It’s been months and months since anyone’s posted to this blog, so I’ve come here to dust the cobwebs off. Yes, that’s right, John Travolta’s “disco duo” of movies has pulled me out of seclusion and forced me to comment. But before we go on, have a look at this to get you in the mood for this post:
Allow me to be frank: This video is awesome. Or, as the girl at 2:20 says, “All right!” I got Saturday Night Fever and Staying Alive as part of a Christmas gift exchange (the letter this year was “D,” hence the disco movies), but we’d not had a chance to watch them until now.
So this past Saturday we sat down to some popcorn and watched Fever. It was pretty good. Travolta does seem to have charisma and there were some pretty funny parts. I’d seen the movie before, but a long time ago, and my memory was hazy, so I was a bit surprised that the main dance scene didn’t feature the Bee Gee’s song “Staying Alive,” since that’s pretty emblematic of the movie and indeed the whole era of disco. In fact, it was “More Than a Woman,” also by the Bee Gees:
The rest of the soundtrack was really good, at least if you like disco (and I do). I especially liked “If I Can’t Have You,” also written by the Bee Gees but sung by Yvonne Elliman, aka Mary Magdalene from Jesus Christ Superstar:
The rest of the story was only OK, though. Dancing is important to Travolta and his douchebag friends, but it’s just one aspect of their douchebaggery, which also includes street-fighting, racism, smoking and drinking, and sexual assault. That’s the big problem with this movie: the protagonists veer too much towards butthole territory to have their scarce “good” qualities redeem them. You keep thinking that something will happen to win you over to their side, but by the end you just hope they all jump off the Verrazano bridge.
Staying Alive, though. Where do I start with Staying Alive, our Sunday night movie? I know it’s widely hailed as a catastrophe, and it’s very hard to find defenders of this flick. And you won’t find a defender in this post, either, although there are some comment-worthy aspects to it.
In this “sequel” Travolta’s Tony has moved from Brooklyn to Manhattan, and he’s struggling to become a dancer in a Broadway musical. He seems to have changed his douchebag ways, but there’s still a lingering sense of him being a tool. And he does still cheat on his kinda-girlfriend, but a lot of the other vices seem to have gone, along with the first movie’s R rating, which has now become a PG. The story is maybe a little better in the sequel, but it’s hard to tell because there are so many things that are worse and/or weird, and they require your full attention to comprehend them.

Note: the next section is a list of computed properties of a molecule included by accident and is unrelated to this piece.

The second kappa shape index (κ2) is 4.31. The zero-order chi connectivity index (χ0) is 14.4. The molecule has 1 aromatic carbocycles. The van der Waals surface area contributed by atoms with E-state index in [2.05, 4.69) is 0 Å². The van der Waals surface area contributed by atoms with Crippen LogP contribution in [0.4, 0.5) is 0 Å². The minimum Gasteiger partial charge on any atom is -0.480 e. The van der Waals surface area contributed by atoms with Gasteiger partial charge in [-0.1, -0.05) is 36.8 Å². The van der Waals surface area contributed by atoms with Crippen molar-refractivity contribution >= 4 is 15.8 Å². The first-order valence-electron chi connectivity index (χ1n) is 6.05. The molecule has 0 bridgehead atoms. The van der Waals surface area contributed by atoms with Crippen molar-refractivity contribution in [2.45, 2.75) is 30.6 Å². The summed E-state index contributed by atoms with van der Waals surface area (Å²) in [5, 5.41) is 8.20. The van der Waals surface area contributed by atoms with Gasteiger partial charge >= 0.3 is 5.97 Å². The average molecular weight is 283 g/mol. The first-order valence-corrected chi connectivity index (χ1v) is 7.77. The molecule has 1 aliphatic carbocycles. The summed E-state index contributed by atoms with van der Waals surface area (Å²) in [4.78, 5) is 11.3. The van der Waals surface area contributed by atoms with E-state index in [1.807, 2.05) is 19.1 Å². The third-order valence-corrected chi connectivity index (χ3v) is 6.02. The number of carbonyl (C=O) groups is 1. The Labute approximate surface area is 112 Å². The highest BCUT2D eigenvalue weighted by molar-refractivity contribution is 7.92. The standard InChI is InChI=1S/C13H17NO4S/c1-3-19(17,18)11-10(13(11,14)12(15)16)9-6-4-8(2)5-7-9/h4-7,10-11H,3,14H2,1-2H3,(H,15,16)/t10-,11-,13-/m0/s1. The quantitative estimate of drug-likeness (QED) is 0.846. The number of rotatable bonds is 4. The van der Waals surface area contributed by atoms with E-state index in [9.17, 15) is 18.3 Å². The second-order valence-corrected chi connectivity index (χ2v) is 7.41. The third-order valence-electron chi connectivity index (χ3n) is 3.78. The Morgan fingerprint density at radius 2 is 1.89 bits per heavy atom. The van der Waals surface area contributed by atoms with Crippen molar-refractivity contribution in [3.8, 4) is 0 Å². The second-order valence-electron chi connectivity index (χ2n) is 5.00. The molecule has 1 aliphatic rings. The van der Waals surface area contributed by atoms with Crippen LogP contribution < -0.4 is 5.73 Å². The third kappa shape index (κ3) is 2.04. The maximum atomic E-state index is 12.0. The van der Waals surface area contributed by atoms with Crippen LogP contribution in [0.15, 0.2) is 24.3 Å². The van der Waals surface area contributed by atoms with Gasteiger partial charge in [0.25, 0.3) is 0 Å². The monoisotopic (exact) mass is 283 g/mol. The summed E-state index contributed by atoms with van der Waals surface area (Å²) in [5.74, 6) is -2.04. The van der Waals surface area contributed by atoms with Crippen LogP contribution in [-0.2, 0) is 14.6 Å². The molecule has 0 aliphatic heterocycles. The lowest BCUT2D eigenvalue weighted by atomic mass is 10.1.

First of all, it was directed by Sylvester Stallone–isn’t that weird? This fact becomes even more noticeable when his brother Frank Stallone is featured fairly prominently as a bar singer in a few scenes. It’s pretty painful. The music is also… how can I put this delicately? Awful? Yeah, that’s about as delicate as I can make it. It’s obvious that they’ve moved from 70s disco to 80s Movie Songs, in terms of soundtrack style. Additionally, dancing has moved from a pastime to the main focus, but it’s a completely different type of dancing, namely, a much worse kind. And don’t even get me started on the wardrobe, both in the dancing scenes and the street scenes. Just… ugh, just look at this:
In fact, everyone involved with making this movie seemed to know this since the final scene of Staying Alive is basically the same scene that opened Fever: Tony walking down the street to the song “Staying Alive.” It’s a good, iconic scene, but in this case it’s not borrowing, it’s stealing, and blatantly so, since it has absolutely nothing to do with the 92 minutes that preceded it. Tony’s just finished up his Broadway show; the star of the show shoots him a meaningful look, and then Tony tells his girlfriend that he’s gotta do something really important: strut!
Yep, that just happened. Fortunately, it was so absurd that even the Simpsons made fun of it:
Anyhow, there are definitely worse ways to spend an evening than watching Fever, but I’m not sure I could say the same about the sequel. Watch that one with a bit of caution!
Saturday Night Fever (movie): 10/17
Saturday Night Fever (soundtrack): 16/17
Staying Alive (movie): 7/17
Staying Alive (soundtrack): 1/17
Staying Alive (costumes): -3/17
Thanks for reading and until next time: stay alive!